This Spring’s Feast of Colors and Welcomed Arrival of Butterflies

Tiger Swallowtail butterfly resting on a leaf photographed by Jeff Zablow at Raccoon Creek State Park, PA

The perennials, bushes and trees in our 1-year young 800 Macon Garden are budding out now. Many are looking spectacular, including irises, Joe Pye, Sassafras’s, Clematis, Asters (many, many different asters), Buttonbush, Hibiscus, Liatris . . . . Senna are on order and will soon be delivered. Mountain Mint is doing its quick spreading thing (and we are pleased with that). Lindens and Hackberry trees look robust, Hercules Club new leaves have superb color . . . Butterflies have begun appearing, especially male Tiger Swallowtail Butterflies.

This enjoyable ‘wave’ of pleasing green, the flowers that have opened so far (Chokecherry, Chokeberry, Alabama Croton) have primed us for the 50,000 Azalea blossoms that will open this coming week. Soon the irises will open, and the Turtlehead too, and the many, many coneflowers, tradescantia, Brickellia, Florida Dogwood . . . .

The excitement for us is way up, the feast of colors that is being prepared and the welcomed arrival of flights of butterflies all remind of the infinite beauty of G-d’s Creations.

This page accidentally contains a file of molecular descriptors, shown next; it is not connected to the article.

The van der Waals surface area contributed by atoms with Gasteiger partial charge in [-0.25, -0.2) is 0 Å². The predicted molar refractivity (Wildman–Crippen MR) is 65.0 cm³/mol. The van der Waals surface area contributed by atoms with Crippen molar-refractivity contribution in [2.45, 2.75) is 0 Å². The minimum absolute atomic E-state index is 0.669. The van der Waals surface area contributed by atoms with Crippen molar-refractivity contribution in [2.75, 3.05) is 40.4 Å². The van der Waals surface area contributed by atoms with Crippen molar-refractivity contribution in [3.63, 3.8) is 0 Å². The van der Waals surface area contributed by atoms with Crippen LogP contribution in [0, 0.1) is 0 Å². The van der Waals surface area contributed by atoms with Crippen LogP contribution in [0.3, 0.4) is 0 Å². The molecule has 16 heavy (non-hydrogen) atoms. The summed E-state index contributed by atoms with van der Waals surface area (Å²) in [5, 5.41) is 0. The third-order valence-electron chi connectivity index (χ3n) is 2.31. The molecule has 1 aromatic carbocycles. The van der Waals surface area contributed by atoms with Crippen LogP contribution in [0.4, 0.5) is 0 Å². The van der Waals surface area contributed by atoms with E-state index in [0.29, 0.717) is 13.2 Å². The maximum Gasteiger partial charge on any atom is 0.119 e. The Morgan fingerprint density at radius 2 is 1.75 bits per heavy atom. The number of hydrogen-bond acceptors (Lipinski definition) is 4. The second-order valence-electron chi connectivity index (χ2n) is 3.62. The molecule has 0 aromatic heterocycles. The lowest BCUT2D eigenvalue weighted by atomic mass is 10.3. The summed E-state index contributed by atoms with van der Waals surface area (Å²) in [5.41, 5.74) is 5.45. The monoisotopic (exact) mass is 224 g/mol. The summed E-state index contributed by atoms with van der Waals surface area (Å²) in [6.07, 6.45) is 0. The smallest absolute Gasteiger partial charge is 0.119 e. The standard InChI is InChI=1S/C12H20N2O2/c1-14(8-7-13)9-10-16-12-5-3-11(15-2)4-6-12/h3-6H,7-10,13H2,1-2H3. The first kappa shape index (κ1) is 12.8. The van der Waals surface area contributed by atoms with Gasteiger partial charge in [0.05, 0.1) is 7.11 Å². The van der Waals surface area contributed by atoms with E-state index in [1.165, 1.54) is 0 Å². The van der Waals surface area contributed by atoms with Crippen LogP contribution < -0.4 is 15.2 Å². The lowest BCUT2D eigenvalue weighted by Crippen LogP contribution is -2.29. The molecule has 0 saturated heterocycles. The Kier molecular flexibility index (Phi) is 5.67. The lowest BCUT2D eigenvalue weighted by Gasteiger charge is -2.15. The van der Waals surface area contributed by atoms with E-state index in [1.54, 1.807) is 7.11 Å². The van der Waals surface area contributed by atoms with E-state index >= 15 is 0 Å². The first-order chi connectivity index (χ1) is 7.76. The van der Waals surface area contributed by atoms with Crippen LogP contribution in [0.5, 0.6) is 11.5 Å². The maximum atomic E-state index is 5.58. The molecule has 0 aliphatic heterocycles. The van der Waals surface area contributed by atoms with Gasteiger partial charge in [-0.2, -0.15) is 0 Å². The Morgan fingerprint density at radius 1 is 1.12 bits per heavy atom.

With Passover and Easter approaching, all of this so buttresses us, after the last, remarkable year. Look again at this Eastern Tiger Swallowtail Butterfly. How Beautiful is this meticulously crafted butterfly, she, G-d’s gift to us all?

Raccoon Creek State Park, southwestern Pennsylvania, some 8 hours from Grand Central Station in New York, New York

Jeff

Sennas, Tithonia & Zinnias: Setting the Table

Cloudless sulphur butterfly, photographed by Jeff Zablow at "Butterflies and Blooms in the Briar Patch," Eatonton, GA

So many are now sharing that they’ve seen few butterflies here in Georgia this year. It’s the end of June 2019, and we’re now fully into 2 years for our almost all natives garden in central Georgia.

Our 2 big patches of mountain mint are surely nourishing all bees for a 5 miles radius, or so it seems. Our Clethra is about to open, our Obedient Plant opened yesterday and our Big bed of Monarda was a hit with lots of bees and several swallowtails.

Our Giant Zinnias are throwing big flowers these last few days, and our Tithonia (Mexican Sunflower) grows swiftly, now 3 feet tall, some headed to 7′ – 8′ tall. The Tithonia are not native, but they excel at supporting and nourishing many butterfly species, are easy to grow, thrive in drought, are gorgeous, and well summon the large butterflies from afar, very afar.

We’ve had good numbers of Buckeye, Gray Hairstreaks, Snouts, Silver-Spotted Skippers, Checkered Skippers, Monarchs in April and a variety of Skippers. As for the rest, I share Virginia’s positive expectations, that they will show up soon, and in good numbers. Most or all of them.

We’ve looked around central Georgia for Senna, with no success these last 2 years. Senna is the hostplant for these Cloudless Sulphurs, as the one you see here, seen in our Eatonton, GA garden.

My Vegas prediction, butterflies galore, as July fades to August and September produce butterfly jackpots!

Jeff